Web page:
Sunday, June 28, 2009

Diving in

In his song "Dive," Steven Curtis Chapman writes/sings,

I’m diving in, I’m going deep in over
my head, I want to be
Caught in the rush, lost in the flow,
in over my head, I want to go
The river’s deep, the river’s wide,
the river’s water is alive
So sink or swim, I’m diving in

and so on and so forth. The song is based on Romans 11:33-36 and Ephesians 3:16-19. Hmm ... what do those passages say? Let's see...

Here's the Roman's passage:

33Oh, the depth of the riches of the wisdom and knowledge of God!
How unsearchable his judgments, and his paths beyond tracing out! 34"Who has known the mind of the Lord? Or who has been his counselor?" 35"Who has ever given to God,
that God should repay him?" 36For from him and through him and to him are all things.
To him be the glory forever! Amen.

Here's Ephesians:

16I pray that out of his glorious riches he may strengthen you with power through his Spirit in your inner being, 17so that Christ may dwell in your hearts through faith. And I pray that you, being rooted and established in love, 18may have power, together with all the saints, to grasp how wide and long and high and deep is the love of Christ, 19and to know this love that surpasses knowledge—that you may be filled to the measure of all the fullness of God.

Both passages speak to a saturation of sorts; an heightened experience of God's presence, through exposure to the wisdom and knowledge of God and the power of the Lord's Spirit.

What I want to suggest or propose in this post is that experiencing God's presence in this manner is essential to our spiritual growth, but will actually bring about a limited amount of fruit as well as progress where the Kingdom of God is concerned if we do not also dive in to ministry. I use the phrase "dive in" to suggest that true ministry happens when you close the gap between you and those you serve.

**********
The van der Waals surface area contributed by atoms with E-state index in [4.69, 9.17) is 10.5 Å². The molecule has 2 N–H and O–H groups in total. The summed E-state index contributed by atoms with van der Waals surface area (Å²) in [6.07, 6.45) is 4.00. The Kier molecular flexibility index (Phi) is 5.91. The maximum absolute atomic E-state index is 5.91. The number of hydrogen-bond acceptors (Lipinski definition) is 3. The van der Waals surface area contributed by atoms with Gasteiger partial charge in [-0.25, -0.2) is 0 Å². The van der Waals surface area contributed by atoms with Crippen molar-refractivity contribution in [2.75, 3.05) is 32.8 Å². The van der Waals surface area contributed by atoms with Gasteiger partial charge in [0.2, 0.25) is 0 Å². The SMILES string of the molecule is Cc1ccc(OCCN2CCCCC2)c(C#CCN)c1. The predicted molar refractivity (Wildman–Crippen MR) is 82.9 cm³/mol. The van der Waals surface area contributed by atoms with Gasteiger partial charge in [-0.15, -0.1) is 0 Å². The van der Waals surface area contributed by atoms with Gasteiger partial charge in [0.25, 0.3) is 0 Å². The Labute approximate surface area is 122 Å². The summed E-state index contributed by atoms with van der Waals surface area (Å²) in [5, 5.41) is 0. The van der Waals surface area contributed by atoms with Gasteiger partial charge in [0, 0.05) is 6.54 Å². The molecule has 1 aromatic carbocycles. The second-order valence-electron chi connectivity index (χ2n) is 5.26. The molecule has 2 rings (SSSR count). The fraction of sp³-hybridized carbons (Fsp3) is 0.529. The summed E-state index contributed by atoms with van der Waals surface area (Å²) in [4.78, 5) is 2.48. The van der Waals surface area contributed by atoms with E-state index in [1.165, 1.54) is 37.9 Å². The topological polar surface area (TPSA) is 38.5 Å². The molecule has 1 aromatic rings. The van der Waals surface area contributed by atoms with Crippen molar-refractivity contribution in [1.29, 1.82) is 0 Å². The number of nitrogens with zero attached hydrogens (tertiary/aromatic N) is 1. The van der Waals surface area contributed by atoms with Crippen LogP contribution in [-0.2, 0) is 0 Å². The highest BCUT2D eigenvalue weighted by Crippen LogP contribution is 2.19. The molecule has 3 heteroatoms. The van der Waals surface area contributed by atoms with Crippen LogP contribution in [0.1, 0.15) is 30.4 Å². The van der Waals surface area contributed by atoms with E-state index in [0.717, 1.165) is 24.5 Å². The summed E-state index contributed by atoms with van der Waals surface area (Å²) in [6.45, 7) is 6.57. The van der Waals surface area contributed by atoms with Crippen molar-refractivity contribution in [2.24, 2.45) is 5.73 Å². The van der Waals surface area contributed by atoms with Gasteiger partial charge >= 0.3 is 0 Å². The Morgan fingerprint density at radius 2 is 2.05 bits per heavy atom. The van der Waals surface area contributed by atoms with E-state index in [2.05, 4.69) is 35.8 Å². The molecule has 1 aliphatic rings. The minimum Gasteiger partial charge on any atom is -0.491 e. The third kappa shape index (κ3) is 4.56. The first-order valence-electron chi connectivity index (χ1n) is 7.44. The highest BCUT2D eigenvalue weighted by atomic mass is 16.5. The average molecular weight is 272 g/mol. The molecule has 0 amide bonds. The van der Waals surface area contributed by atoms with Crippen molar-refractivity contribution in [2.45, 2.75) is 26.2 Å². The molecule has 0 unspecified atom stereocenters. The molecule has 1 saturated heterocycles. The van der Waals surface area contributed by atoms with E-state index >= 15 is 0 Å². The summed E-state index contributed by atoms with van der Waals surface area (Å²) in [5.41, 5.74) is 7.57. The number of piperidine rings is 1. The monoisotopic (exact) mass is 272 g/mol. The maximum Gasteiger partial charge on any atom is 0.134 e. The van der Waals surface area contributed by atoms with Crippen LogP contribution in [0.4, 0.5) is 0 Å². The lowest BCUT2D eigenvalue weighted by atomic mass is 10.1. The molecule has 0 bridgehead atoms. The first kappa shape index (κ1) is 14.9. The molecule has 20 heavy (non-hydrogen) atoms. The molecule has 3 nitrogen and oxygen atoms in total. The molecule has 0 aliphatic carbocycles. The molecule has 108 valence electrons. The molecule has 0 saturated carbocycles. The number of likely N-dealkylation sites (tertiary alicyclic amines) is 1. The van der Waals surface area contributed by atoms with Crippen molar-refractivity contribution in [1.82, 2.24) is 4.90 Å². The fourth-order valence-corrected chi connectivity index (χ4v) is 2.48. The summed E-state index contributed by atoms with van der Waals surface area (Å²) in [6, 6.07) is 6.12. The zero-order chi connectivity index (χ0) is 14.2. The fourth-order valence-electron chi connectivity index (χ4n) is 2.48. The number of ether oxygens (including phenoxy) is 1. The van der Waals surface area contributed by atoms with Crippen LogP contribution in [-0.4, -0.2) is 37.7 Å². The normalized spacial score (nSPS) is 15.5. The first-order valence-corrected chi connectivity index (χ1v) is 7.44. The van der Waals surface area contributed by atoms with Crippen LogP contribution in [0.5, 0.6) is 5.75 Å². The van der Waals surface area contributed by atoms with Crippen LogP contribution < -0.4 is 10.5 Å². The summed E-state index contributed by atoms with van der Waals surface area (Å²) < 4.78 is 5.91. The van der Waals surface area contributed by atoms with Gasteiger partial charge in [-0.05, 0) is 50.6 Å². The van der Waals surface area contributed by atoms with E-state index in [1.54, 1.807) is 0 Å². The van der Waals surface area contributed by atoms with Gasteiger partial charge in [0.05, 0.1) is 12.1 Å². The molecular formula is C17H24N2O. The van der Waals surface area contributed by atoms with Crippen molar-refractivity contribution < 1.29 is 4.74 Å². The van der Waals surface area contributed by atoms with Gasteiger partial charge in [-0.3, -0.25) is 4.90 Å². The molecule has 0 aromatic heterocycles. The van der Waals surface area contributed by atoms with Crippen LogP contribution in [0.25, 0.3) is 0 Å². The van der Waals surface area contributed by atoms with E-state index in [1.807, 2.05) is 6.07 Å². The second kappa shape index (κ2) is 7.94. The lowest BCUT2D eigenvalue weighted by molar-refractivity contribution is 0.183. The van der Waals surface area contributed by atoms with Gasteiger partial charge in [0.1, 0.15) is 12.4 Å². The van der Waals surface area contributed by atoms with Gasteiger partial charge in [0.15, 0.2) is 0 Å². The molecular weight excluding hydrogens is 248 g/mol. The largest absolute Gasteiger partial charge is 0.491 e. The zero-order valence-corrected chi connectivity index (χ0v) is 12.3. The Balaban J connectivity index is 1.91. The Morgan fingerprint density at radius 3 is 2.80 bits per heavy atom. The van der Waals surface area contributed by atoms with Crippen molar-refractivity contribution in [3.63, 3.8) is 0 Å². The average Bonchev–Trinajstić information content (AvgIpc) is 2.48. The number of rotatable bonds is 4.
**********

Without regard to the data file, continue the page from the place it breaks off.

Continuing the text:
I've been reading Henri Nouwen's The Wounded Healer. Nouwen writes, "... pastoral conversation is not merely a skillful use of conversational techniques to manipulate people into the Kingdom of God, but a deep human encounter in which a man is willing to put his own faith and doubt, his own hope and despair, his own light and darkness at the disposal of others who want to find a way through their confusion and touch the solid core of life. In this context preaching means more than handing over a tradition; it is rather the careful and sensitive articulation of what is happening in the community so that those who listen can say: 'You say what I suspected, you express what I vaguely felt, you bring to the fore what I fearfully kept in the back of my mind. Yes, yes -- you say who we are, you recognize our condition...'"

I do not believe Nouwen is suggesting that we monopolize opportunities for teaching and witnessing with endless anecdotes from our own lives, which, whether intentionally in our motives or not, can cause people to remark, "Wow, I had no idea; poor dear; truly, you have suffered." No, somehow there is a way of accomplishing this "articulation" in an authentic manner that I simply define in my mind as "keeping it real."

I will tell you that one of the by-products of keeping it real can be a dangerous, self-righteous attitude of, "Those of you who are not in the trenches as I am have NO idea what it's like to be me..." In its purest form, keeping it real can produce an intense need for validation or confirmation or affinity from others similarly engaged; it can also lead to feelings of isolation if you don't become extremely intentional in finding ways to soothe and feed your soul with like-minded and like-occupied individuals.

Yes, there is a cost associated with diving in. But truly, at least for me, I find I cannot approach ministry in any other fashion. And I pray you will forgive me for coming off as egotistical or super-spiritual in my attempts to express what is foremost in my mind these days. I assure you quite the opposite it true.

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